Throughout the years, I became more aware of the lack of women representation in the STEM fields. McKinsey and Company’s recent study found that a 5 per cent improvement from gender inequality in Singapore’s workforce can add $20 billion to its annual GDP by 2025. Therefore, having more women in these fields will provide inclusive viewpoints and solutions, translating to positive economic outcomes. Through various discussions across the NTU campus, I co-founded [email protected] with a colleague, Kimberly Kline. The founding of [email protected] provided us a platform to secure an operating budget from MOE’s STEM, Innovation, & Enterprise (SI&E) grant to promote women in STEM. The POWERS programme aims to empower girls and women to change the world with STEM. Our CoRE (Connect, Research, and Educate) approach will provide mentorship, role models, data-driven recommendations and educational materials that will reach out to households, various industries and the community.
What do you think are some of the challenges faced by women in STEM?
The classic negative stereotype that women are not capable in STEM has been perpetuated for generations and is still present in our society, leading to a history of self-imposed and sabotaging beliefs. Another challenge is the lack of role models and mentors, such as female faculty in the college. These challenges are experienced in all layers of society, starting from home, educational institutions and the workplace. Therefore, my goal with POWERS is to address these challenges using data-driven approaches in our research and then develop intervention strategies relevant to Singapore’s society.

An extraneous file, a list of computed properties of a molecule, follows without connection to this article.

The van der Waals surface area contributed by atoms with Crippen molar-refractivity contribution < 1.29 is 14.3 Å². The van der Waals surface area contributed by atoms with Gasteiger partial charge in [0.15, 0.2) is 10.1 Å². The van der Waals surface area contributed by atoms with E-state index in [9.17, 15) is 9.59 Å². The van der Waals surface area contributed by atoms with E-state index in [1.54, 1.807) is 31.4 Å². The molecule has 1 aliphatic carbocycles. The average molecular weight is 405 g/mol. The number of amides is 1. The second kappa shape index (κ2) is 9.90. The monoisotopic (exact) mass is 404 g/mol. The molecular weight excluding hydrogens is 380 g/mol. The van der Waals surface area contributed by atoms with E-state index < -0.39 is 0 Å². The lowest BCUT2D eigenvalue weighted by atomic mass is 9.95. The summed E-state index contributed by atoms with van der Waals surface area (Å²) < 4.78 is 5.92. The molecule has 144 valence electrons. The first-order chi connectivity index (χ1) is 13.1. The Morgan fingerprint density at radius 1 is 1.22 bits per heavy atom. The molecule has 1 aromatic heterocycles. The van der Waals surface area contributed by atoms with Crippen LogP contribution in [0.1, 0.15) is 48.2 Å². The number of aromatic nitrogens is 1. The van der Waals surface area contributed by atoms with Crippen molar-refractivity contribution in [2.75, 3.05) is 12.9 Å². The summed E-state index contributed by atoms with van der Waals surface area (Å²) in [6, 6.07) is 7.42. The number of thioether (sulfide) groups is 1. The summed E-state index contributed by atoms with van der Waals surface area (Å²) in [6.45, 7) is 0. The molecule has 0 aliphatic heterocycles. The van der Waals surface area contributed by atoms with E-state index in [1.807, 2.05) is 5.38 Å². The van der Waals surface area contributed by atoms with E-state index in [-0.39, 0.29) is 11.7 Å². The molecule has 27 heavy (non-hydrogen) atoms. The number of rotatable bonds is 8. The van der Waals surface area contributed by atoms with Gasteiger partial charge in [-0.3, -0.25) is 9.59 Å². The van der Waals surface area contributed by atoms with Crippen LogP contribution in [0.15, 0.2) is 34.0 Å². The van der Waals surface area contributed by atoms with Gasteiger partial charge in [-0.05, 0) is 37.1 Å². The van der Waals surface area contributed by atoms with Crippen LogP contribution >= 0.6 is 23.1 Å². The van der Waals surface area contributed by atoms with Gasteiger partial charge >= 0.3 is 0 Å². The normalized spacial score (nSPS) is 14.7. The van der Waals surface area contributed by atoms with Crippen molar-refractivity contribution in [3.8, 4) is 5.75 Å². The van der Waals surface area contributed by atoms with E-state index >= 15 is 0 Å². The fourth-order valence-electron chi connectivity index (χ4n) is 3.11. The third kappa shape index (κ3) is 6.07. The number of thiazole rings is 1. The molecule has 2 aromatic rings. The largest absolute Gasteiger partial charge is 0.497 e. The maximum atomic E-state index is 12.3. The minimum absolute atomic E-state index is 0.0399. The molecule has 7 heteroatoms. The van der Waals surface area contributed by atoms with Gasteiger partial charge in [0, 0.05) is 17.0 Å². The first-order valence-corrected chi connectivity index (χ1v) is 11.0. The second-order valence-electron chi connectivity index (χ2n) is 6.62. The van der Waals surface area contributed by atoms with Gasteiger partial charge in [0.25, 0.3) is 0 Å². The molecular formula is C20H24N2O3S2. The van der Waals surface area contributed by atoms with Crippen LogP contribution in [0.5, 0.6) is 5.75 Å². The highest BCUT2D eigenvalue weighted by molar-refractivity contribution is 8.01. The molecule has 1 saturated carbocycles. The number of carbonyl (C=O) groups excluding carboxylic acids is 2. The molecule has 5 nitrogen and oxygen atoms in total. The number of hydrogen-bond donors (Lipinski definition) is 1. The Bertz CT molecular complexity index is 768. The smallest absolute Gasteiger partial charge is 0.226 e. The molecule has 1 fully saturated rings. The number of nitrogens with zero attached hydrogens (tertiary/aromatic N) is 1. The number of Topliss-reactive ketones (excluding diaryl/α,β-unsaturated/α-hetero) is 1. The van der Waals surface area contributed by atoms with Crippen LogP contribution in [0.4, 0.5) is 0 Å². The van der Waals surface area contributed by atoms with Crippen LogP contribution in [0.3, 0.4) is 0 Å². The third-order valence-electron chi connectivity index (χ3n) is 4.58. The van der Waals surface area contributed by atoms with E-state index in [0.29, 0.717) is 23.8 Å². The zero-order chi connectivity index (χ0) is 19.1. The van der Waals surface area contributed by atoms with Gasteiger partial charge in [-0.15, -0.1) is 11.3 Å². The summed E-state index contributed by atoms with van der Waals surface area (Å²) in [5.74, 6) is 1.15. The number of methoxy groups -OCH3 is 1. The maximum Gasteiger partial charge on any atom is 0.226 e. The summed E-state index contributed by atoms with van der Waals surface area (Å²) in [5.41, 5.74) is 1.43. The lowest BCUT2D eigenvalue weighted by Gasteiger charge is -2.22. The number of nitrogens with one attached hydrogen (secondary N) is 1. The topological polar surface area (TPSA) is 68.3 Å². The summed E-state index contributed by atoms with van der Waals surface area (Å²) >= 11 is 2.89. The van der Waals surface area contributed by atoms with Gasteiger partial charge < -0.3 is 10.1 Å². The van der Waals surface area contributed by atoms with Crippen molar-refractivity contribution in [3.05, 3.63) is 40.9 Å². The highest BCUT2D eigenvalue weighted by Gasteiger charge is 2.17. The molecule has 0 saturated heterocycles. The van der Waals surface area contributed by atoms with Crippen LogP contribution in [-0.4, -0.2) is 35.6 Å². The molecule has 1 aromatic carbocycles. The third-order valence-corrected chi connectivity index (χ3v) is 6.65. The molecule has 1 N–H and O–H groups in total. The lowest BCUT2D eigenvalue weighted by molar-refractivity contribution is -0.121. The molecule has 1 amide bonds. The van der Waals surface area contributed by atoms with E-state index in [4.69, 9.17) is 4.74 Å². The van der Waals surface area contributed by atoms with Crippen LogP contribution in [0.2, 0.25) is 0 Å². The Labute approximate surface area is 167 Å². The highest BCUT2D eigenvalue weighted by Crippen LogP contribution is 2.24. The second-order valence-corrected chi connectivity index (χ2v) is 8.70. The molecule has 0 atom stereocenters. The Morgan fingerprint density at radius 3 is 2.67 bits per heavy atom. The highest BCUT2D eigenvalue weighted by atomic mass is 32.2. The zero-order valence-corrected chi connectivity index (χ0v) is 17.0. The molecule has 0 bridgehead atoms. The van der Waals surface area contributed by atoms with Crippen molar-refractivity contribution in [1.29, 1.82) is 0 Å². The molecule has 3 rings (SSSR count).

How do you think the ecosystem can support and empower these women?
To build a supportive and empowering ecosystem for these women to enter and thrive in STEM, it is crucial for educators, employers, government and other stakeholders to collaborate. Firstly, the ecosystem must be aware of and remove implicit biases toward women in STEM, then, make proactive efforts to create and sustain inclusive education, hiring and policies. Finally, stakeholders who can cultivate a sense of belonging and safety will go a long way in retaining women in STEM fields. We are trying to achieve all these steps with the POWERS programme — we are currently concluding our study and will provide some recommendations on creating a supportive ecosystem for these women. The white paper would be published, in conjunction with the International Women’s Day!
What advice would you give to women considering a career in STEM?
Go for it. You can do it! STEM provides a multitude of opportunities through robust and systematic training and it is a key driver for many of the innovations we see today. I am glad to have chosen to stay in STEM, and hope that more girls will join, and women will continue to establish strong careers in this field.
At SGInnovate, we are committed to support women in their roles to drive innovation in tech. We believe gender diversity is the key to an inclusive and diverse workplace. Glean insights from female leaders who spoke at the SG Women in Tech 1 Year Anniversary webinar here.